Sibaya runs for his life

2011-01-06 00:00

BAFANA Bafana midfielder McBeth Sibaya had to run for his life when incensed players and supporters wanted an explanation from him about the prize money he has put aside for his inaugural social football tournament in his hometown of Hammarsdale.

This was after a tense meeting between teams that were set to contest the final and the organising committee at Mpumalanga Stadium, where teams and supporters demanded answers from the Russia-based player about the promised prize money.

The games, which kicked off on December 31 and were scheduled to conclude on Monday, pitted local teams against each other.

According to representatives of the teams that were set to slug it out in the final, problems started after they were informed by the organising committee that they were fighting for R2 000 prize money. Two South FC and Woodglen FC were expected to play in the final.

“We were initially told that the winners will pocket R10 000,” said player Tshepo Lebona of Two South FC, adding “but we were shocked when the organisers changed all of a sudden about the prize money.”

Woodglen FC coach Mandla Ngubane added: “It is clear we were taken for a ride here, hence we wanted answers from the relevant parties. All we were questioning was why suddenly the prize money has been changed. They cannot reduce the prize money now without considering what will happen should these kids get serious injuries and need urgent medical attention. What about the referees as well. How much are they going to get paid. They can’t be paid peanuts.”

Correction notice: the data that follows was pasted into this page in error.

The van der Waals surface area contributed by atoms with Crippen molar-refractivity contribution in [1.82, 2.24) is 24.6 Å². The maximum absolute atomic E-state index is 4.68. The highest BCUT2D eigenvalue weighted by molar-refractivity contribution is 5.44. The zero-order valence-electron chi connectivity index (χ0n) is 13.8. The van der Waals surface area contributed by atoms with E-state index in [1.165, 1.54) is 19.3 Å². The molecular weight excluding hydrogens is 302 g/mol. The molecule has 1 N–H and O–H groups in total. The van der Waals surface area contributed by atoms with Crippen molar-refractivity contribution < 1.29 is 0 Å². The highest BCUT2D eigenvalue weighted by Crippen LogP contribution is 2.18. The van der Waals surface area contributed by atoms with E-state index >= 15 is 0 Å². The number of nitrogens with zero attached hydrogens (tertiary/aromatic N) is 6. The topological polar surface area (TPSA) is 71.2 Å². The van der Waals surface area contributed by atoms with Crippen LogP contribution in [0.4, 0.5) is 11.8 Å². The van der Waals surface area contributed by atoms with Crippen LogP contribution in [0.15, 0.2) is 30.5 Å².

They added they decided to boycott the final because they were unhappy with the answers from the organising committee.

Tom Cyril from the organising committee said: “We can’t be swayed by teams who want to dictate rules. They are lying about the change of prize money. All they wanted was to be given money each instead of playing the final. The truth here is that upon discovering that there are teams who played three matches, which was not supposed to happen, we wanted to come up with a solution.”

The Witness’s sources revealed that even Sibaya’s attempts to calm the situation failed and he had to flee. Some closed the gates, demanding answers from him. Luckily he got off in his white BMW X6 unhurt.

Approached for comment, Sibaya said. “I am driving at the moment so I can’t talk to you. Call me after three hours.”

When contacted later, he would not pick up the calls.

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